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With these tips, anyone can grow lavender

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Courtesy of Doreen Howard

(Read caption) Ten weeks after planting, these lavenders are blooming and some are ready for harvest.

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Visit the Mediterranean coast or warm, dry interior valleys along the Pacific Coast, and fields of brilliant blue aromatic lavender are everywhere. Those are the climates in which lavender flourishes.

Many of us don’t live in paradise but contend with humid summers or frigid temperatures six months out of the year. So, if you want lavender, you coddle it. I do.

Lavender is notorious for taking its poky time to flower in gardens, usually not hitting its peak until the second season. But lavender grown in containers is a different story. You can enjoy fragrant flowers in a couple months if you plant correctly.

Rapid drainage, alkaline soil, plenty of light, heat, and excellent air circulation are musts, according to my friend Rose Marie Nichols-McGee, herb and lavender expert.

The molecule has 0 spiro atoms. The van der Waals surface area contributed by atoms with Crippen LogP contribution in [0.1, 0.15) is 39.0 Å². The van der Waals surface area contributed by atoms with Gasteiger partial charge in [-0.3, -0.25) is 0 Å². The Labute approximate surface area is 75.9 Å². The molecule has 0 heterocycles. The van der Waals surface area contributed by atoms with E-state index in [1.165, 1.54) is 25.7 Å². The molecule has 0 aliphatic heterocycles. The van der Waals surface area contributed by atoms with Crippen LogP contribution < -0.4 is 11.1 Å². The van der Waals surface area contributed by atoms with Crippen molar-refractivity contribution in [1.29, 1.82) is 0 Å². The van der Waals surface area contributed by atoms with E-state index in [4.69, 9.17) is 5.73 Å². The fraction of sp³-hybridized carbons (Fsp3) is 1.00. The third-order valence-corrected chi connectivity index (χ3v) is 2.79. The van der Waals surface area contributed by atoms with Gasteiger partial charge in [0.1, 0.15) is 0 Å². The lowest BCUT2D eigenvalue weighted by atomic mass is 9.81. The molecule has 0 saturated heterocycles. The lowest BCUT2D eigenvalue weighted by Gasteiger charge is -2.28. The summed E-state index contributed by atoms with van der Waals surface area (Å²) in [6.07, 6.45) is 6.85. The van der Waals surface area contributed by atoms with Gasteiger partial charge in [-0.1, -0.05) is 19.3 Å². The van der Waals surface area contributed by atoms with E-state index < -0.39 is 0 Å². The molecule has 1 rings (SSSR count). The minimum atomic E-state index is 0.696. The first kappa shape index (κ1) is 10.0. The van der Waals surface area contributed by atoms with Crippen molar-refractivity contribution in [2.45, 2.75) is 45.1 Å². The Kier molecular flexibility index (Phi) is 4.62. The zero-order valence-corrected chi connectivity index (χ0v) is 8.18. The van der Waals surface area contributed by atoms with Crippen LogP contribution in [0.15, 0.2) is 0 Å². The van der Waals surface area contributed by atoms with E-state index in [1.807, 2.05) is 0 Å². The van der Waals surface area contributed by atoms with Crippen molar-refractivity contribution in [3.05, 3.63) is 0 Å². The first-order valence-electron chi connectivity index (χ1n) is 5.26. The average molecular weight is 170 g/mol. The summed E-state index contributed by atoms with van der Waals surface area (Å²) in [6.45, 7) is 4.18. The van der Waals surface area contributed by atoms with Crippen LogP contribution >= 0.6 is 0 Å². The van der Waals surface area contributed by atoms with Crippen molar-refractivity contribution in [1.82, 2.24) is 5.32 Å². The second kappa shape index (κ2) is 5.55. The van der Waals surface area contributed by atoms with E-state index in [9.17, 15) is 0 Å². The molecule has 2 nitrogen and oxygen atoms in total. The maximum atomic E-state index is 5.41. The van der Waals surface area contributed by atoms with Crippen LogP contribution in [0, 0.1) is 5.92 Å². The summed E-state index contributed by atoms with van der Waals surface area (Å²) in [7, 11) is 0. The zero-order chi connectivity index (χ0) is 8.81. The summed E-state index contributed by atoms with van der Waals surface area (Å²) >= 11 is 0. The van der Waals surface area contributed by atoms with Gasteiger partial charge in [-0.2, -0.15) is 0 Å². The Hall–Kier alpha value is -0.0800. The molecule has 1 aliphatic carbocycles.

She gave me these tips on how to grow lavender in containers, which have proved invaluable:

1. Start with large pots, as lavender plants can grow to the size of small shrubs. Twelve- to 16-inch containers do the job nicely. Fill the bottom inch or two of the container with Styrofoam peanuts or gravel to facilitate swift drainage. Add a tablespoon of lime to the potting mix after filling the container. Put one plant in the center of each pot, and situate it so the plant’s crown sticks up about an inch above the soil line.

2. If the potting mix doesn’t contain timed-release fertilizer pellets, sprinkle a half cup over the surface of each pot and scratch it in with a fork. I use alfalfa pellets, which are a slow-release organic food with triacontanol, a growth stimulant.


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